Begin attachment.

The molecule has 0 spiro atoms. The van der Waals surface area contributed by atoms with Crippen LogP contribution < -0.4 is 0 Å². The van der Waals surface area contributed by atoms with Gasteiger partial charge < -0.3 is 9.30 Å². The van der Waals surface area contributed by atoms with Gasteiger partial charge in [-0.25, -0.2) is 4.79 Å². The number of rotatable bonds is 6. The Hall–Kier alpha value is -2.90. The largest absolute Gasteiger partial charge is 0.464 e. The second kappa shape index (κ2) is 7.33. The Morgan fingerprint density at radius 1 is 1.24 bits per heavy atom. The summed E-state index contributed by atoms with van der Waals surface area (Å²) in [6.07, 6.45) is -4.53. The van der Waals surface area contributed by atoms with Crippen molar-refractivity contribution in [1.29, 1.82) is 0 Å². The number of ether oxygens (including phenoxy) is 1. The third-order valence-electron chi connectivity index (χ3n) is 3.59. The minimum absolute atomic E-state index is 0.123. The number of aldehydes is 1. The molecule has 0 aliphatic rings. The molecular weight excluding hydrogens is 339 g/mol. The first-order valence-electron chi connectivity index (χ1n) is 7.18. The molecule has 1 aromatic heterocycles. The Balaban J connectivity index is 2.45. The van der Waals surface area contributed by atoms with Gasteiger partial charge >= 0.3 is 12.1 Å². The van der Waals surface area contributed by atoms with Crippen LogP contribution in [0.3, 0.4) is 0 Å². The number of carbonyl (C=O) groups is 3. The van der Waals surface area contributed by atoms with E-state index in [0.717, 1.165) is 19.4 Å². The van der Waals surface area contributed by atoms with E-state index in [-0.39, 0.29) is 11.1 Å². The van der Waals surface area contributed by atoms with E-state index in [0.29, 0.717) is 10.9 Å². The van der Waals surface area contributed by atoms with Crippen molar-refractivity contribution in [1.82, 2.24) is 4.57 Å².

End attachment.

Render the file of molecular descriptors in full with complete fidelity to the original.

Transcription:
The molecule has 0 spiro atoms. The van der Waals surface area contributed by atoms with Crippen LogP contribution < -0.4 is 0 Å². The van der Waals surface area contributed by atoms with Gasteiger partial charge < -0.3 is 9.30 Å². The van der Waals surface area contributed by atoms with Gasteiger partial charge in [-0.25, -0.2) is 4.79 Å². The number of rotatable bonds is 6. The Hall–Kier alpha value is -2.90. The largest absolute Gasteiger partial charge is 0.464 e. The second kappa shape index (κ2) is 7.33. The Morgan fingerprint density at radius 1 is 1.24 bits per heavy atom. The summed E-state index contributed by atoms with van der Waals surface area (Å²) in [6.07, 6.45) is -4.53. The van der Waals surface area contributed by atoms with Crippen molar-refractivity contribution in [1.29, 1.82) is 0 Å². The number of ether oxygens (including phenoxy) is 1. The third-order valence-electron chi connectivity index (χ3n) is 3.59. The minimum absolute atomic E-state index is 0.123. The number of aldehydes is 1. The molecule has 0 aliphatic rings. The molecular weight excluding hydrogens is 339 g/mol. The first-order valence-electron chi connectivity index (χ1n) is 7.18. The molecule has 1 aromatic heterocycles. The Balaban J connectivity index is 2.45. The van der Waals surface area contributed by atoms with Gasteiger partial charge >= 0.3 is 12.1 Å². The van der Waals surface area contributed by atoms with Crippen LogP contribution in [0.3, 0.4) is 0 Å². The number of carbonyl (C=O) groups is 3. The van der Waals surface area contributed by atoms with E-state index in [0.717, 1.165) is 19.4 Å². The van der Waals surface area contributed by atoms with E-state index in [-0.39, 0.29) is 11.1 Å². The van der Waals surface area contributed by atoms with E-state index in [0.29, 0.717) is 10.9 Å². The van der Waals surface area contributed by atoms with Crippen molar-refractivity contribution in [1.82, 2.24) is 4.57 Å².